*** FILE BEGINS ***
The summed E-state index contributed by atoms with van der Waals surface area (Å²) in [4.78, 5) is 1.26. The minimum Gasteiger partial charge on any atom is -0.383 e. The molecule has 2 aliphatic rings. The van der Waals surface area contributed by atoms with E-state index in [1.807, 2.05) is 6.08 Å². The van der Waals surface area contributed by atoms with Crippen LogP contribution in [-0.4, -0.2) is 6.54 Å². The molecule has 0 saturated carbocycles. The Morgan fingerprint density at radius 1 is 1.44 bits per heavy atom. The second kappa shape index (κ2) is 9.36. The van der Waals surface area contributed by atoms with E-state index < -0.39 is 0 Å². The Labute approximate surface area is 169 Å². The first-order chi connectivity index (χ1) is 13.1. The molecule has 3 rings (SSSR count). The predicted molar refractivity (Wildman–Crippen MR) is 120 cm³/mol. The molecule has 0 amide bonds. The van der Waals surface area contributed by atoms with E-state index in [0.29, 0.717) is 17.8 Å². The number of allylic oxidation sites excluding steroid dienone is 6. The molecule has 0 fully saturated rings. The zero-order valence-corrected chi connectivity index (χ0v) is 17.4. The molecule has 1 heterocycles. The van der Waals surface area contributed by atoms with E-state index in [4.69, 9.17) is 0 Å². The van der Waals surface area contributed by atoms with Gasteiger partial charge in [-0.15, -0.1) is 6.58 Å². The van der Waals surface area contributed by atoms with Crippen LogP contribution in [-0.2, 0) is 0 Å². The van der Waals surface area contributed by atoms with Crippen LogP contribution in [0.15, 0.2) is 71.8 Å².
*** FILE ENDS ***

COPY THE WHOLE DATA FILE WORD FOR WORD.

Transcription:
The summed E-state index contributed by atoms with van der Waals surface area (Å²) in [4.78, 5) is 1.26. The minimum Gasteiger partial charge on any atom is -0.383 e. The molecule has 2 aliphatic rings. The van der Waals surface area contributed by atoms with E-state index in [1.807, 2.05) is 6.08 Å². The van der Waals surface area contributed by atoms with Crippen LogP contribution in [-0.4, -0.2) is 6.54 Å². The molecule has 0 saturated carbocycles. The Morgan fingerprint density at radius 1 is 1.44 bits per heavy atom. The second kappa shape index (κ2) is 9.36. The van der Waals surface area contributed by atoms with E-state index < -0.39 is 0 Å². The Labute approximate surface area is 169 Å². The first-order chi connectivity index (χ1) is 13.1. The molecule has 3 rings (SSSR count). The predicted molar refractivity (Wildman–Crippen MR) is 120 cm³/mol. The molecule has 0 amide bonds. The van der Waals surface area contributed by atoms with E-state index in [0.29, 0.717) is 17.8 Å². The number of allylic oxidation sites excluding steroid dienone is 6. The molecule has 0 fully saturated rings. The zero-order valence-corrected chi connectivity index (χ0v) is 17.4. The molecule has 1 heterocycles. The van der Waals surface area contributed by atoms with E-state index in [4.69, 9.17) is 0 Å². The van der Waals surface area contributed by atoms with Gasteiger partial charge in [-0.15, -0.1) is 6.58 Å². The van der Waals surface area contributed by atoms with Crippen LogP contribution in [-0.2, 0) is 0 Å². The van der Waals surface area contributed by atoms with Crippen LogP contribution in [0.15, 0.2) is 71.8 Å².